# Kolmogorov Complexity

June, 2023

Algorithmic information theory is the area of computer science that studies Kolmogorov complexity and other complexity measures on strings (or other data structures).

The concept and theory of Kolmogorov Complexity is based on a crucial theorem first discovered by Ray Solomonoff, who published it in 1960, describing it in "A Preliminary Report on a General Theory of Inductive Inference" as part of his invention of algorithmic probability. He gave a more complete description in his 1964 publications, "A Formal Theory of Inductive Inference," Part 1 and Part 2 in *Information and Control*.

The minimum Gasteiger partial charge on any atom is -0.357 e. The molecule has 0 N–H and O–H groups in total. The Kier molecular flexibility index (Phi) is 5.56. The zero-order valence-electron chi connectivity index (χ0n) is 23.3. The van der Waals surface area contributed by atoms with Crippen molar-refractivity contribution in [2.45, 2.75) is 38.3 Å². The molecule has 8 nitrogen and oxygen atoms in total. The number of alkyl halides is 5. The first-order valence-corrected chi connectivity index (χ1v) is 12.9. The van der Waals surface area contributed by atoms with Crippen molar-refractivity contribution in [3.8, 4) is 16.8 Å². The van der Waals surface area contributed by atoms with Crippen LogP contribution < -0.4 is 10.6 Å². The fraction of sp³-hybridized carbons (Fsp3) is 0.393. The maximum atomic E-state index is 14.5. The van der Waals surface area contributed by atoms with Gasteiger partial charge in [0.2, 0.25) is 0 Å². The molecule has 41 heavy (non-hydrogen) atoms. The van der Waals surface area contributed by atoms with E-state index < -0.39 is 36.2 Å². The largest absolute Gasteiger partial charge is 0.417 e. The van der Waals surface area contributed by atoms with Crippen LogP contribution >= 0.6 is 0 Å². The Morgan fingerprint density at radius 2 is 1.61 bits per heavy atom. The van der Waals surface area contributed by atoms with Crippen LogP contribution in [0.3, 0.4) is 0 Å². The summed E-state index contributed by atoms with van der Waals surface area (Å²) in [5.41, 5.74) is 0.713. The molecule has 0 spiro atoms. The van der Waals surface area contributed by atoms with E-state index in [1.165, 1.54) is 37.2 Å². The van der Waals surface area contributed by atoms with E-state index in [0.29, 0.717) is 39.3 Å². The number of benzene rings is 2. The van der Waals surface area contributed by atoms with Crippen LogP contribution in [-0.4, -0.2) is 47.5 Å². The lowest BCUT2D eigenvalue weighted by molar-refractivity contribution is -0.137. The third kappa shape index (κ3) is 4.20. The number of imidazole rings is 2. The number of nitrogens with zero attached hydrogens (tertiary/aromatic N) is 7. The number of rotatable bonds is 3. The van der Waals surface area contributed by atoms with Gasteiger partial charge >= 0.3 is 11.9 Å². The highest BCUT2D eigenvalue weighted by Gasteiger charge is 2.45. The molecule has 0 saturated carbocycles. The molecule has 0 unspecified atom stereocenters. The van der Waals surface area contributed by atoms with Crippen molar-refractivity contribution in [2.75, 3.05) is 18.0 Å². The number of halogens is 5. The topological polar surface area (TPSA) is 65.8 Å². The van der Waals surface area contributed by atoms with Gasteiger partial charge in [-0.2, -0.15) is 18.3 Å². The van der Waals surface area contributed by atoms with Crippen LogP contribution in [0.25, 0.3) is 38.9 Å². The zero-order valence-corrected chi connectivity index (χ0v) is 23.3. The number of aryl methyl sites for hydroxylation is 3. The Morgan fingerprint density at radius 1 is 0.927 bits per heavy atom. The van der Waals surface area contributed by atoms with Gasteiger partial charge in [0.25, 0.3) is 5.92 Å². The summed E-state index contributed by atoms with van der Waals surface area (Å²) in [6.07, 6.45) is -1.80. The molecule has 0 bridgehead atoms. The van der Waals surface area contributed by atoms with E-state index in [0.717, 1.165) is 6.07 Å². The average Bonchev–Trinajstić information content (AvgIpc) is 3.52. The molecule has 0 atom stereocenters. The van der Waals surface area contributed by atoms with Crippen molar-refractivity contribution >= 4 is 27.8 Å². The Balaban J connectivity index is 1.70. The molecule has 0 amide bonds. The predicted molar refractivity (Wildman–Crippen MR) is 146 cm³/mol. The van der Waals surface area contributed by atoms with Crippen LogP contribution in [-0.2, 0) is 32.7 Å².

The theorem says that, among algorithms that decode strings from their descriptions (codes), there exists an optimal one. This algorithm, for all strings, allows codes as short as allowed by any other algorithm up to an additive constant that depends on the algorithms, but not on the strings themselves. Solomonoff used this algorithm and the code lengths it allows to define a "universal probability" of a string on which inductive inference of the subsequent digits of the string can be based. Kolmogorov used this theorem to define several functions of strings, including complexity, randomness, and information.

There are several other variants of Kolmogorov complexity or algorithmic information. The most widely used one is based on self-delimiting programs.